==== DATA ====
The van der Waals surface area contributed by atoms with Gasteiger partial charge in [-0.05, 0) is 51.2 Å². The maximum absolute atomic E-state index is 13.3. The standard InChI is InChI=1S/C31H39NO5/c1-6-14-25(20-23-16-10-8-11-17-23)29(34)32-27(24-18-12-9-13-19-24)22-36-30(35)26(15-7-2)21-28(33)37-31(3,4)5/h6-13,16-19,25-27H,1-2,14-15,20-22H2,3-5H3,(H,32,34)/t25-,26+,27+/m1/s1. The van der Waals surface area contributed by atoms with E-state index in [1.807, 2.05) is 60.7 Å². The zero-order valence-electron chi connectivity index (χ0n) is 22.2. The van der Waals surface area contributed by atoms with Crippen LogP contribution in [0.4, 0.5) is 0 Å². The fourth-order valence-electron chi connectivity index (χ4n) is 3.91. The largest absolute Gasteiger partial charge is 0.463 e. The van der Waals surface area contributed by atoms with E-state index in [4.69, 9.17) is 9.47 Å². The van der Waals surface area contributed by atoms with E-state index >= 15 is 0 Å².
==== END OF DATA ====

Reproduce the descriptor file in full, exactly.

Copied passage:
The van der Waals surface area contributed by atoms with Gasteiger partial charge in [-0.05, 0) is 51.2 Å². The maximum absolute atomic E-state index is 13.3. The standard InChI is InChI=1S/C31H39NO5/c1-6-14-25(20-23-16-10-8-11-17-23)29(34)32-27(24-18-12-9-13-19-24)22-36-30(35)26(15-7-2)21-28(33)37-31(3,4)5/h6-13,16-19,25-27H,1-2,14-15,20-22H2,3-5H3,(H,32,34)/t25-,26+,27+/m1/s1. The van der Waals surface area contributed by atoms with E-state index in [1.807, 2.05) is 60.7 Å². The zero-order valence-electron chi connectivity index (χ0n) is 22.2. The van der Waals surface area contributed by atoms with Crippen LogP contribution in [0.4, 0.5) is 0 Å². The fourth-order valence-electron chi connectivity index (χ4n) is 3.91. The largest absolute Gasteiger partial charge is 0.463 e. The van der Waals surface area contributed by atoms with E-state index in [4.69, 9.17) is 9.47 Å². The van der Waals surface area contributed by atoms with E-state index >= 15 is 0 Å².